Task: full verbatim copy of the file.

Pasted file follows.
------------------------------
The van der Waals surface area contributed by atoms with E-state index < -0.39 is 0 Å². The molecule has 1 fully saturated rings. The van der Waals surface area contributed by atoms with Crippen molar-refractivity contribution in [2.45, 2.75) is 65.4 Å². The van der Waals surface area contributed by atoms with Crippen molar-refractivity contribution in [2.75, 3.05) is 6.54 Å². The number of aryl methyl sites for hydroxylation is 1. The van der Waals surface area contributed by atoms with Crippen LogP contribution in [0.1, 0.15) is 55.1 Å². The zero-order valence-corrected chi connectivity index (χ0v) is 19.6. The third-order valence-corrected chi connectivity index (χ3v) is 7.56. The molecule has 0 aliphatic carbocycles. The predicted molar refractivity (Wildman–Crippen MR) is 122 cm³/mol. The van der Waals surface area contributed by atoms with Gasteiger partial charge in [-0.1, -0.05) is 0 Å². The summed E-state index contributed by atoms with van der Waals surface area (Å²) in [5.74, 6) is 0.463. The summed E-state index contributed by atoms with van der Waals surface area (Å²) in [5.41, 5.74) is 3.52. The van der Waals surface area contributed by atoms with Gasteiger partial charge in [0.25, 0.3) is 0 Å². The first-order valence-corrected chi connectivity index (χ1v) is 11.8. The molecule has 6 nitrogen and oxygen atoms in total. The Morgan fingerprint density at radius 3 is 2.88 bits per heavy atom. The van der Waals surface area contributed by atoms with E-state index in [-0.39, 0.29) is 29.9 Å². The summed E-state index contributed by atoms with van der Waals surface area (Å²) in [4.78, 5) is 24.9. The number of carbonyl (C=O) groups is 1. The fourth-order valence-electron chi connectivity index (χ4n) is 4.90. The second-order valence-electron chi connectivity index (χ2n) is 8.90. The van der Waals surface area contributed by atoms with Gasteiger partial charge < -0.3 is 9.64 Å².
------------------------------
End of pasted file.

The van der Waals surface area contributed by atoms with E-state index < -0.39 is 0 Å². The molecule has 1 fully saturated rings. The van der Waals surface area contributed by atoms with Crippen molar-refractivity contribution in [2.45, 2.75) is 65.4 Å². The van der Waals surface area contributed by atoms with Crippen molar-refractivity contribution in [2.75, 3.05) is 6.54 Å². The number of aryl methyl sites for hydroxylation is 1. The van der Waals surface area contributed by atoms with Crippen LogP contribution in [0.1, 0.15) is 55.1 Å². The zero-order valence-corrected chi connectivity index (χ0v) is 19.6. The third-order valence-corrected chi connectivity index (χ3v) is 7.56. The molecule has 0 aliphatic carbocycles. The predicted molar refractivity (Wildman–Crippen MR) is 122 cm³/mol. The van der Waals surface area contributed by atoms with Gasteiger partial charge in [-0.1, -0.05) is 0 Å². The summed E-state index contributed by atoms with van der Waals surface area (Å²) in [5.74, 6) is 0.463. The summed E-state index contributed by atoms with van der Waals surface area (Å²) in [5.41, 5.74) is 3.52. The van der Waals surface area contributed by atoms with Gasteiger partial charge in [0.25, 0.3) is 0 Å². The first-order valence-corrected chi connectivity index (χ1v) is 11.8. The molecule has 6 nitrogen and oxygen atoms in total. The Morgan fingerprint density at radius 3 is 2.88 bits per heavy atom. The van der Waals surface area contributed by atoms with E-state index in [-0.39, 0.29) is 29.9 Å². The summed E-state index contributed by atoms with van der Waals surface area (Å²) in [4.78, 5) is 24.9. The number of carbonyl (C=O) groups is 1. The fourth-order valence-electron chi connectivity index (χ4n) is 4.90. The second-order valence-electron chi connectivity index (χ2n) is 8.90. The van der Waals surface area contributed by atoms with Gasteiger partial charge < -0.3 is 9.64 Å².